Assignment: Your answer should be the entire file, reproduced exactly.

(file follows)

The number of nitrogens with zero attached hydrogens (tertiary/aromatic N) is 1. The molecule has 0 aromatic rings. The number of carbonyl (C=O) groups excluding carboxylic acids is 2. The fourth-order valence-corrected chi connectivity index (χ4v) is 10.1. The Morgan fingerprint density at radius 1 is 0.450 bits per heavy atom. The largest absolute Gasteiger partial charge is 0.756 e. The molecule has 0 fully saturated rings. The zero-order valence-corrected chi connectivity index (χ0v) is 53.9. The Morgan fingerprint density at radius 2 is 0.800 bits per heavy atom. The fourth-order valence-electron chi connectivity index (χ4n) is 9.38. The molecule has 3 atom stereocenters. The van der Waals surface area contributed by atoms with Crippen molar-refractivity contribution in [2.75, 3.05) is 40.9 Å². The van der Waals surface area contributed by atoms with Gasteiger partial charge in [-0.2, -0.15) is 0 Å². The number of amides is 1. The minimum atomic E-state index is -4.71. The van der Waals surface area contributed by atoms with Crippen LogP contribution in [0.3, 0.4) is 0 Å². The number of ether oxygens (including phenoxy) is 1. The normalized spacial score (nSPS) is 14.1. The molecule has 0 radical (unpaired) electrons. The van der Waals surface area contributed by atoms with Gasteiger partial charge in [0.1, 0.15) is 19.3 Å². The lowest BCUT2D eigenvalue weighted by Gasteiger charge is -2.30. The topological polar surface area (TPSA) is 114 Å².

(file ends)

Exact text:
The number of nitrogens with zero attached hydrogens (tertiary/aromatic N) is 1. The molecule has 0 aromatic rings. The number of carbonyl (C=O) groups excluding carboxylic acids is 2. The fourth-order valence-corrected chi connectivity index (χ4v) is 10.1. The Morgan fingerprint density at radius 1 is 0.450 bits per heavy atom. The largest absolute Gasteiger partial charge is 0.756 e. The molecule has 0 fully saturated rings. The zero-order valence-corrected chi connectivity index (χ0v) is 53.9. The Morgan fingerprint density at radius 2 is 0.800 bits per heavy atom. The fourth-order valence-electron chi connectivity index (χ4n) is 9.38. The molecule has 3 atom stereocenters. The van der Waals surface area contributed by atoms with Crippen molar-refractivity contribution in [2.75, 3.05) is 40.9 Å². The van der Waals surface area contributed by atoms with Gasteiger partial charge in [-0.2, -0.15) is 0 Å². The number of amides is 1. The minimum atomic E-state index is -4.71. The van der Waals surface area contributed by atoms with Crippen LogP contribution in [0.3, 0.4) is 0 Å². The number of ether oxygens (including phenoxy) is 1. The normalized spacial score (nSPS) is 14.1. The molecule has 0 radical (unpaired) electrons. The van der Waals surface area contributed by atoms with Gasteiger partial charge in [0.1, 0.15) is 19.3 Å². The lowest BCUT2D eigenvalue weighted by Gasteiger charge is -2.30. The topological polar surface area (TPSA) is 114 Å².